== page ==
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GREENWEAR to Adopt Natural Origin Verification System

GREENWEAR is introducing a system to prove the use of natural substances in natural dye and natural dyeing fabrics.

GREENWEAR to Adopt Natural Origin Verification System

In January 2023, GREENWEAR announced the adoption of a natural origin verification system for natural dyes and fabrics through KOTERI (Korea High Tech Textile Research Institute). GREENWEAR expects to enhance the credibility of their natural dye fabrics through this system.

GREENWEAR has announced that it is now possible to prove whether natural dyes were used or not.

The Rise of Natural Materials

Most of the mordern products we use in our daily lives are based on synthetic materials. Products such as plastic bags and straws are based on petrochemicals, which are obtained as raw materials during the process of refining and processing oil. Fashion is no different. From polyester to nylon fibers, most synthetic dyes used in dyeing are made from petrochemical-based materials such as benzene and BTX. However, petroleum contains about 80-90% carbon and is being criticized for causing significant environmental pollution during the refining, processing, production, use, and disposal processes. As a result, materials made from natural ingredients are once again gaining attention.

The natural indigo dye is difficult to distinguish from synthetic indigo pigment.

Reliability issue of using natural materials

As the sustainability and eco-friendliness of natural materials have gained attention, various products such as organic foods and natural material products have emerged. However, there is a problem in distinguishing whether they are made of synthetic materials or not. For instance, indigo dye, widely used for denim dyeing, is chemically identical to synthetic indigo pigment, even though it is extracted from the plant Indigofera tinctoria, making it difficult to distinguish between natural and synthetic indigo dyes. As natural dyeing gains popularity, it becomes more difficult to determine whether a product has been dyed with real natural dyes or synthetic materials that are chemically identical to natural dyes using conventional testing methods.

Such concerns are related to the "greenwashing" issue, which refers to the practice of promoting environmentally friendly images while producing products that actually have a negative impact on the environment. As a leading natural dyeing company, GREENWEAR has proactively introduced a natural dyeing verification system to prevent these issues from emerging in the natural dyeing market and to increase reliability.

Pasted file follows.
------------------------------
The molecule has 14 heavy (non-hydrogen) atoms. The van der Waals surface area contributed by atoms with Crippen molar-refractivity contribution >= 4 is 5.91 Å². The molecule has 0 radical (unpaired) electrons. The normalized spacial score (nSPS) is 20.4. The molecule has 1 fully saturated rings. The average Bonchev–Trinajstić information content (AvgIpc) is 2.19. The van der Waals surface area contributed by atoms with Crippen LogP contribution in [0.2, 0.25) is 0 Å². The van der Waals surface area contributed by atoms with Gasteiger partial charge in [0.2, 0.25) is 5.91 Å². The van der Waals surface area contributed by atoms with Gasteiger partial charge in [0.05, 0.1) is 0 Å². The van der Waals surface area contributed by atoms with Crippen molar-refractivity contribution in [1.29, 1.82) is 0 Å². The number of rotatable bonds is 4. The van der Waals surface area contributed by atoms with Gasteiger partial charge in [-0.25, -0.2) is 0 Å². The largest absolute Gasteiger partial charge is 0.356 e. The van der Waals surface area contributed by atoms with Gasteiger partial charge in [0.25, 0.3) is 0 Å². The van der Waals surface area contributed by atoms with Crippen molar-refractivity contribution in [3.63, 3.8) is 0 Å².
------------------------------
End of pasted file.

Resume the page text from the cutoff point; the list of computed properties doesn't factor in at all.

Overview of the verification system for the use of natural substances.

Natural Material Verification System

It is difficult to verify whether a fabric has been naturally dyed through a single test. Therefore, the Natural Material Verification System consists of verification for dyes and dyeing products.

First, to analyze whether the dye used by GREENWEAR is truly based on natural materials, the presence of natural materials is confirmed through radiocarbon (C-14) isotope analysis (ASTM-D6866) by BETA Analytic™. In the atmosphere, there are stable carbon (C-12) and nitrogen, as well as radioactive carbon (C-14) that is created when cosmic rays react with the atmosphere. Plants absorb C-14 during photosynthesis while absorbing atmospheric carbon dioxide, and animals absorb C-14 by eating plants or breathing air. When organisms die, they no longer absorb C-14 and the absorbed C-14 decays into nitrogen over time. Therefore, petroleum materials have very low or no C-14 content compared to natural materials. Therefore, when making a synthetic material from biomass that absorbs atmospheric carbon dioxide, it is possible to analyze whether it is a bio-based synthetic material or a petroleum-based synthetic material by analyzing the mass of carbon present in it.

Second, KOTERI verifies whether the dye used for the dyed fabric is natural material, which was identified as such in the previous radiocarbon test. To do this, the marker compounds of both the dye and the fabric are analyzed and compared. Marker compounds refer to the representative substances among the composition components of the dye used in natural dyeing. HPLC (High-Performance Liquid Chromatography) is one of the methods for analyzing the marker compounds of dyes used in natural dyeing. While HPLC analysis does not provide direct evidence of the natural origin of the dye, when used in conjunction with radiocarbon isotope analysis, which is a direct method for identifying the presence of synthetic components, it can prove whether the dyed product was made using natural materials. In other words, if the same marker compounds is detected in the product that was proven to be a natural dye through radiocarbon (C-14) isotope analysis, then it can be considered a product that was dyed using natural dye.

GREENWEAR's natural dyeing fabrics.

Expectation to secure reliability for natural dyeing

GREENWEAR is planning to publicly release the data it has gathered through its website. Analytical data on various fabrics and dyes will be available for anyone to check on the Dye and Product Analysis of Natural Origin Materials Used page under the Reliability menu. GREENWEAR also stated that "analysis data on various dyes and fabrics will be continually updated, and original test reports will be provided upon request from buyers and stakeholders," with the expectation of increased reliability on whether natural dyeing has been used.

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